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Fremantle to host world leading international conference
3 August 2015
The City of Fremantle will host the 12th International Conference on Developmental Coordination Disorder (DCD) in 2017 following a successful bid by three Western Australian universities and the Perth Convention Bureau.
In what will be a significant boost for DCD awareness and research in WA, more than 400 delegates from across the world are expected to attend the Conference which is flagged for July that year.
This event was made possible through the joint efforts of a research collaboration called Move.Grow.Engage, comprising DCD researchers from The University Notre Dame of Notre Dame Australia, Curtin University and The University of Western Australia, and the Perth Convention Bureau in formulating the bid proposal.
Some of the organisers attended 11th DCD Conference in Toulouse, France, in July 2015. In addition to networking with researchers across the globe in the field of Developmental Coordination Disorder, they also used the opportunity to promote the 12th DCD Conference in Fremantle.
This conference will enable DCD researchers in Western Australia to share some of the work currently being undertaken in this area, along with showcasing the programs available to support children and adolescents living with this disorder.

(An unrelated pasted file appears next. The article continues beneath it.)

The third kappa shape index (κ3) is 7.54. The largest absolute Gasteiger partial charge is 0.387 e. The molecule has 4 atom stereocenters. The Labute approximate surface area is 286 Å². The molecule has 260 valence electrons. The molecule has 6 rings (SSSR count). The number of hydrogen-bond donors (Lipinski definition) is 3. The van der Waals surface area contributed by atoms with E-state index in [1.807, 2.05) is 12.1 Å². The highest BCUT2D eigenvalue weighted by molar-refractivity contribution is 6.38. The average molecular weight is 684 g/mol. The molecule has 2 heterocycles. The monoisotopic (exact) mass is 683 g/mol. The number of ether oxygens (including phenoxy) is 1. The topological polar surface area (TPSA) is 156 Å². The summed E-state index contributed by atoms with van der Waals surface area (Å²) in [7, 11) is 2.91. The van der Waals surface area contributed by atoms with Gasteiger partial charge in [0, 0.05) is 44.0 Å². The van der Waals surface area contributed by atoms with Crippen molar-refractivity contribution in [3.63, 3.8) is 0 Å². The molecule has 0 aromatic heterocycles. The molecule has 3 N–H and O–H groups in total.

Professor Beth Hands, Senior Research Scholar in Notre Dame’s Institute for Health Research, describes DCD as a learning disability that affect a child’s ability to learn and perform simple tasks such as tying shoelaces or buttoning clothes.
“When young, these children were excluded from many playground games as they couldn’t run fast or catch a ball, so nobody wanted them on their team,” Professor Hands said.
“DCD needs to be recognised as a learning disability in the same way as other specific learning disabilities. Many people don’t realise poor coordination is a diagnosable condition but it doesn’t attract any disability allowance or medical rebate for remedial services.”
“We are delighted that the DCD12 Conference will be held in Western Australia and hope that this further highlights the important research being done in this significant area of need.”
Emeritus Professor Jan Piek, from the School of Psychology & Speech Pathology in Curtin University’s Faculty of Health Sciences, says there are many innovative interventions being trialed throughout the world to assist children with DCD.
“This conference will provide an opportunity for researchers and particularly health professionals in Australia to find out about these interventions and have direct contact with those who have developed them,” Emeritus Professor Piek said.
A website to publicise the 12th International Conference on Developmental Coordination Disorder will be launched shortly.
Leigh Dawson: Tel (08) 9433 0569; Mob 0405 441 093; email@example.com